A number of years ago, I had the flu. I’d never had it before, so I didn’t realize how debilitating it could be. I spent the better part of two weeks able to do little else but sleep, roll over, sip cool drinks and read. Oh goodness, how I read. I usually keep a TBR (to be read) stack next to the bed, but when you can’t take six steps away from the bed without fainting, you end up going through any ordinary TBR pile pretty fast. I had finished the last book from my pile and was mildly panicking that I had nothing else to read, when I noticed a copy of Outlander, the now-very-famous romance by Diana Gabaldon. Faith had recommended it to me a few weeks before, but I hadn’t read it. It was romance, after all, a genre I thought I’d successfully explored and left behind in my teens. It was either read the romance or lay in bed sick and bored. I opted to try the book. And was pleasantly surprised to discover a bit of fantasy in a story I was prepared to dislike. It’s not a true fantasy, per se. There are no magic spells, no tomes of arcane knowledge or artifacts to rescue from a power-hungry monarch. The only fantastic element is the time travel through the standing stones, which takes up a couple of pages in a several-hundred-page chihuahua killer. But it was enough. And I found myself thoroughly enthralled by the romance, in spite of myself. I read the rest of the books in the series after I got well. A genre I thought I hated wasn’t so bad after all.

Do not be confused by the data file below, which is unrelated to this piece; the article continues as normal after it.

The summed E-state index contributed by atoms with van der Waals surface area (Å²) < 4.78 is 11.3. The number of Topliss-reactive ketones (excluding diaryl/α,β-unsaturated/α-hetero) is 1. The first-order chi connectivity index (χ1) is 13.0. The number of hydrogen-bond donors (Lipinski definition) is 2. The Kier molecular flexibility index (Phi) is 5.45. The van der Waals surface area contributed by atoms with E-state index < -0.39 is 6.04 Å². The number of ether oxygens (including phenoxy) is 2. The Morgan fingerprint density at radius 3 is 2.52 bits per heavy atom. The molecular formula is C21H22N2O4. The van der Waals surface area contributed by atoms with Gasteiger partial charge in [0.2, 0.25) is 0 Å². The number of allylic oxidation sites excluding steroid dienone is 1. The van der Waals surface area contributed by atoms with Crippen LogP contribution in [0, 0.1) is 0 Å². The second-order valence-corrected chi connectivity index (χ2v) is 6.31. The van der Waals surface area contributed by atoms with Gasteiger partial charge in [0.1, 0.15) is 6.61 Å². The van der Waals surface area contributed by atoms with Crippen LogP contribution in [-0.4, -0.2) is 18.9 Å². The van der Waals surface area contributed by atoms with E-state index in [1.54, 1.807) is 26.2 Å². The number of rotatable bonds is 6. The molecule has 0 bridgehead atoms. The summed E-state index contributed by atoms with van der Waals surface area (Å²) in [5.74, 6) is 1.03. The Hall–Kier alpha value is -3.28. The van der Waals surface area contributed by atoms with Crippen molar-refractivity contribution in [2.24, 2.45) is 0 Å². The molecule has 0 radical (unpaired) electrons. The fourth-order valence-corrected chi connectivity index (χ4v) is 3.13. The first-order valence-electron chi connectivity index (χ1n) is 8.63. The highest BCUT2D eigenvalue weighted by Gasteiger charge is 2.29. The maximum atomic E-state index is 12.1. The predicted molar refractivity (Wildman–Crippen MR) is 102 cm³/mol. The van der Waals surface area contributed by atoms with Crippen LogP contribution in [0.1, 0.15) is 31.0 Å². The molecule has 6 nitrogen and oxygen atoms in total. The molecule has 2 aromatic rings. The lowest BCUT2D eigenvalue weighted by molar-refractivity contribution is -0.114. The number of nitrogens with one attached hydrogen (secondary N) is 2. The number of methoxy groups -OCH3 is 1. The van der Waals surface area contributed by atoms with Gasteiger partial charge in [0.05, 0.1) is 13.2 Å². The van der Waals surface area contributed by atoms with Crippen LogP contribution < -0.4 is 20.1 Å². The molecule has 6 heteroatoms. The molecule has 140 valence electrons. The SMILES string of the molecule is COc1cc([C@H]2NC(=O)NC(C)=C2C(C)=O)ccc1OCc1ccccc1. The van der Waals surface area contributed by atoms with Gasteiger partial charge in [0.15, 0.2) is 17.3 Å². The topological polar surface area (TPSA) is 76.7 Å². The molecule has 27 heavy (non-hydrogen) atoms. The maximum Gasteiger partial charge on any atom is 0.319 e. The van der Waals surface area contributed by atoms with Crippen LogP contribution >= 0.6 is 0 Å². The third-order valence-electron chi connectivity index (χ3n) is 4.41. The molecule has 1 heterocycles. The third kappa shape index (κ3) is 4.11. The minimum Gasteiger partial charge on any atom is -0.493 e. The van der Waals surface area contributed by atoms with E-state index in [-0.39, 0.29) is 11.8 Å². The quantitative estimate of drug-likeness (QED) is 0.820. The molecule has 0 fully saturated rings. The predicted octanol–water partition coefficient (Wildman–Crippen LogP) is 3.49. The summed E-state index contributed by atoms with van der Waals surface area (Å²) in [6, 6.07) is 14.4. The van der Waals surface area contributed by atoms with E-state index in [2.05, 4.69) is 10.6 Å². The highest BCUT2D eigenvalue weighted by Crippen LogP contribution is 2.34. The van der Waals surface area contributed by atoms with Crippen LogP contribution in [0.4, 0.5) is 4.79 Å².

We talk a good bit about the important role reading plays in fine-tuning our writing. It’s essential to spend time reading in the genre we intend to write, so we know what’s been done and what hasn’t, how the successful writers pulled it off and how to avoid the mistakes the unsuccessful ones make. But it’s equally important to read outside of genre. There are amazing writers in romance, mystery and thriller, all of whom have things to show us. Just because we write about magic and supernatural events doesn’t mean there’s no room for a little romance or mystery in what we offer to the reader. On the contrary, a great fantasy story has elements of many genres, all of which serve to add layers of richness and depth to a basic story.
If you’re not sure what genre to try to get you started, look for similarities in what you already enjoy. If you like epic fantasy in the Tolkienesque medieval style, check out some of the great historical mysteries by Ellis Peters, Sharan Newman and Michael Jecks. Are you a steampunk fan? Elizabeth Peters, author of the Amelia Peabody mysteries, can bring you a taste of the period. If you dream of writing about adventure on the high seas, immerse yourself in Patrick O’Brien’s Aubrey/Maturin novels, and for swashbuckling fun, there’s Bernard Cornwell’s Sharpe novels. If your taste runs to powerful magical artifacts and deadly chases, try thrillers by A J Hartley or Preston & Child. Begin with non-fantasy novels that have similar elements, and soon you’ll find yourself opening to a whole new world of reading and writing.
At the moment, my non-fantasy TBR pile includes Lindsey Davis’ Alexandria (her 19th Falco novel, a murder mystery set in Egypt in AD 77), The Cowboys (from the TimeLife collection), and Voodoo Histories (about the role of conspiracy theory in modern political thought.) What’s on your stack?